Freeloading crows start to contribute to group efforts when hardworking birds become handicapped, a study shows. Carrion crows (Corvus corone) form stable groups that share the responsibilities of breeding and caring for the young. Dominant breeders rely on helpers to feed chicks, but they also tolerate individuals that don't seem to help at all. Puzzled about the reasons for this leniency, scientists have suggested that dominants may indirectly benefit from the survival and future reproduction of lazy relatives, and that larger groups — even those filled with dallying birds — may have a lower risk of predation or be more efficient at foraging. Evolutionary biologist Vittorio Baglione at the University of Valladolid in Palencia, Spain, and colleagues now reveal an unexpected role for the laziest members of the group. They report their findings today in the journal Proceedings of the Royal Society B: Biological Sciences.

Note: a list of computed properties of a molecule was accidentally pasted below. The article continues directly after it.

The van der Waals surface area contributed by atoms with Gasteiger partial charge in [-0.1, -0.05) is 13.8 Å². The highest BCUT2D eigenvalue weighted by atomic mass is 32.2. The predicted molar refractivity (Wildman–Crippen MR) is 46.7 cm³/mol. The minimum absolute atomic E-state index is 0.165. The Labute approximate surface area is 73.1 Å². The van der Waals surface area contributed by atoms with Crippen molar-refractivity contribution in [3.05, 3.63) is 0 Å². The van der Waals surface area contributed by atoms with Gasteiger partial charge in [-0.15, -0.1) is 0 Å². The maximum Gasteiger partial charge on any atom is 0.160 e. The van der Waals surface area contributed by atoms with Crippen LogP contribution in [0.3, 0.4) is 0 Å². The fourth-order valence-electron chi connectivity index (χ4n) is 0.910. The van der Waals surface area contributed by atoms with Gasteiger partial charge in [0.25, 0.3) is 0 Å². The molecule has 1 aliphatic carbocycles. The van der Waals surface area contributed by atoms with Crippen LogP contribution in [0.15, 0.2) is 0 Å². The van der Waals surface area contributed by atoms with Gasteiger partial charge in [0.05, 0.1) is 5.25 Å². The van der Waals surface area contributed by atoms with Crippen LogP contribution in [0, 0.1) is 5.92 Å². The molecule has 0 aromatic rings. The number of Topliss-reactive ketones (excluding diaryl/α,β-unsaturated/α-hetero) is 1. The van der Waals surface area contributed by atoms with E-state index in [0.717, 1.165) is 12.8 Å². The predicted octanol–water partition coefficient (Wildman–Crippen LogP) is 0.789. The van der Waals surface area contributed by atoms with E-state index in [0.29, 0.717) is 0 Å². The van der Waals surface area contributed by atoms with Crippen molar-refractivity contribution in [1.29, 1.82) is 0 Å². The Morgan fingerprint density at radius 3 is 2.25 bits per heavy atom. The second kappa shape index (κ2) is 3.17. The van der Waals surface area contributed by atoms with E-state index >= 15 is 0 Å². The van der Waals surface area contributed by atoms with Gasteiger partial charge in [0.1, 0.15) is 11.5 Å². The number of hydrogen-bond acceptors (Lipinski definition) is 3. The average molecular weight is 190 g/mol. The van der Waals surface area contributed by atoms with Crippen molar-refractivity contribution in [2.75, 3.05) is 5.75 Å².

The research team used camouflaged video cameras to collect data on how often 61 wild crows from 17 social groups in northern Spain fed chicks. They recorded for 12 hours across three days, then trapped and clipped the wings of one breeding bird from each group and repeated the data collection. When clipped crows reduced their chick feeding by about 30%, only non-breeders intensified their care-giving efforts. What's more, the laziest birds increased their helping behaviour the most. Five out of eight crows that had previously refused to visit the nest suddenly began feeding the chicks.